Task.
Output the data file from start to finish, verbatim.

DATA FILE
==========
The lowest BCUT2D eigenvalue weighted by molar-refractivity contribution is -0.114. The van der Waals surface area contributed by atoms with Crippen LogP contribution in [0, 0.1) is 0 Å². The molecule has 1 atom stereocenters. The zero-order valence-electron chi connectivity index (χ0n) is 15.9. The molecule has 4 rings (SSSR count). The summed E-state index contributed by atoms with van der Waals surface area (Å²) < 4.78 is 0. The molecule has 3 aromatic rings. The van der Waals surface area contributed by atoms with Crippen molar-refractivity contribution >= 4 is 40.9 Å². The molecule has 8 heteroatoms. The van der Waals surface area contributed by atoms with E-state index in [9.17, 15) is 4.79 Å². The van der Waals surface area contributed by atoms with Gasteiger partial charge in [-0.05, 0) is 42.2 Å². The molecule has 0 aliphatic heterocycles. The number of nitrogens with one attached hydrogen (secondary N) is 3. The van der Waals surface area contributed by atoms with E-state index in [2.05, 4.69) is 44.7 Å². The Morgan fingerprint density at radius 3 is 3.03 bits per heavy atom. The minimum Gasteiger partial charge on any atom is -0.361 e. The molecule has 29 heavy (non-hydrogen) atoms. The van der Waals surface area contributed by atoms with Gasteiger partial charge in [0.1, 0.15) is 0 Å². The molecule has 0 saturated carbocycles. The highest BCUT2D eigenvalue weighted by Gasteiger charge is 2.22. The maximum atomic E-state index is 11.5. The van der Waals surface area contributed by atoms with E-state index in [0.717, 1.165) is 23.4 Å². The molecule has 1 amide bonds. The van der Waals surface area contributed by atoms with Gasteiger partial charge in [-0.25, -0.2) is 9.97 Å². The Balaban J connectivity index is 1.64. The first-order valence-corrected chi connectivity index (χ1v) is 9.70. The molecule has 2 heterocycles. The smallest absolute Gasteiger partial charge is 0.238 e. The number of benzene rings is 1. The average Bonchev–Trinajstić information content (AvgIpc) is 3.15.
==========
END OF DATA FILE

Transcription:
The lowest BCUT2D eigenvalue weighted by molar-refractivity contribution is -0.114. The van der Waals surface area contributed by atoms with Crippen LogP contribution in [0, 0.1) is 0 Å². The molecule has 1 atom stereocenters. The zero-order valence-electron chi connectivity index (χ0n) is 15.9. The molecule has 4 rings (SSSR count). The summed E-state index contributed by atoms with van der Waals surface area (Å²) < 4.78 is 0. The molecule has 3 aromatic rings. The van der Waals surface area contributed by atoms with Crippen molar-refractivity contribution >= 4 is 40.9 Å². The molecule has 8 heteroatoms. The van der Waals surface area contributed by atoms with E-state index in [9.17, 15) is 4.79 Å². The van der Waals surface area contributed by atoms with Gasteiger partial charge in [-0.05, 0) is 42.2 Å². The molecule has 0 aliphatic heterocycles. The number of nitrogens with one attached hydrogen (secondary N) is 3. The van der Waals surface area contributed by atoms with E-state index in [2.05, 4.69) is 44.7 Å². The Morgan fingerprint density at radius 3 is 3.03 bits per heavy atom. The minimum Gasteiger partial charge on any atom is -0.361 e. The molecule has 29 heavy (non-hydrogen) atoms. The van der Waals surface area contributed by atoms with Gasteiger partial charge in [0.1, 0.15) is 0 Å². The molecule has 0 saturated carbocycles. The highest BCUT2D eigenvalue weighted by Gasteiger charge is 2.22. The maximum atomic E-state index is 11.5. The van der Waals surface area contributed by atoms with E-state index in [0.717, 1.165) is 23.4 Å². The molecule has 1 amide bonds. The van der Waals surface area contributed by atoms with Gasteiger partial charge in [-0.25, -0.2) is 9.97 Å². The Balaban J connectivity index is 1.64. The first-order valence-corrected chi connectivity index (χ1v) is 9.70. The molecule has 2 heterocycles. The smallest absolute Gasteiger partial charge is 0.238 e. The number of benzene rings is 1. The average Bonchev–Trinajstić information content (AvgIpc) is 3.15.